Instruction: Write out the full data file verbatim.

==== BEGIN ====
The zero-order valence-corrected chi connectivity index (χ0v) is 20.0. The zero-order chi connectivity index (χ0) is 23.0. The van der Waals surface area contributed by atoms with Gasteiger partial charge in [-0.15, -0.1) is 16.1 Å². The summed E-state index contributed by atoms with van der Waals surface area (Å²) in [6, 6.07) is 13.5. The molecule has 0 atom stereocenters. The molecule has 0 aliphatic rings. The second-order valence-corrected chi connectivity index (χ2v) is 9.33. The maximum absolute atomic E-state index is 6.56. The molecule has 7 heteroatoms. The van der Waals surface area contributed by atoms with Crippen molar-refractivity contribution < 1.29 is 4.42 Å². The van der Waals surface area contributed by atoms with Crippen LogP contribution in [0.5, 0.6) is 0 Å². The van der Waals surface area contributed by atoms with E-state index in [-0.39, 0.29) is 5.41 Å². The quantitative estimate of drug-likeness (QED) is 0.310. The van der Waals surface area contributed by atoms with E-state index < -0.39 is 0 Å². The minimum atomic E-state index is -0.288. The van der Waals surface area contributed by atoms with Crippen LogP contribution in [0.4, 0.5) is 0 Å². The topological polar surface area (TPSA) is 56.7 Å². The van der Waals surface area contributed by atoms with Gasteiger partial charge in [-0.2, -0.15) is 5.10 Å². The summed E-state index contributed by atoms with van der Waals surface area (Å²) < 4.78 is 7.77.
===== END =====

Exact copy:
The zero-order valence-corrected chi connectivity index (χ0v) is 20.0. The zero-order chi connectivity index (χ0) is 23.0. The van der Waals surface area contributed by atoms with Gasteiger partial charge in [-0.15, -0.1) is 16.1 Å². The summed E-state index contributed by atoms with van der Waals surface area (Å²) in [6, 6.07) is 13.5. The molecule has 0 atom stereocenters. The molecule has 0 aliphatic rings. The second-order valence-corrected chi connectivity index (χ2v) is 9.33. The maximum absolute atomic E-state index is 6.56. The molecule has 7 heteroatoms. The van der Waals surface area contributed by atoms with Crippen molar-refractivity contribution < 1.29 is 4.42 Å². The van der Waals surface area contributed by atoms with Crippen LogP contribution in [0.5, 0.6) is 0 Å². The van der Waals surface area contributed by atoms with E-state index in [-0.39, 0.29) is 5.41 Å². The quantitative estimate of drug-likeness (QED) is 0.310. The van der Waals surface area contributed by atoms with E-state index < -0.39 is 0 Å². The minimum atomic E-state index is -0.288. The van der Waals surface area contributed by atoms with Crippen LogP contribution in [0.4, 0.5) is 0 Å². The topological polar surface area (TPSA) is 56.7 Å². The van der Waals surface area contributed by atoms with Gasteiger partial charge in [-0.2, -0.15) is 5.10 Å². The summed E-state index contributed by atoms with van der Waals surface area (Å²) < 4.78 is 7.77.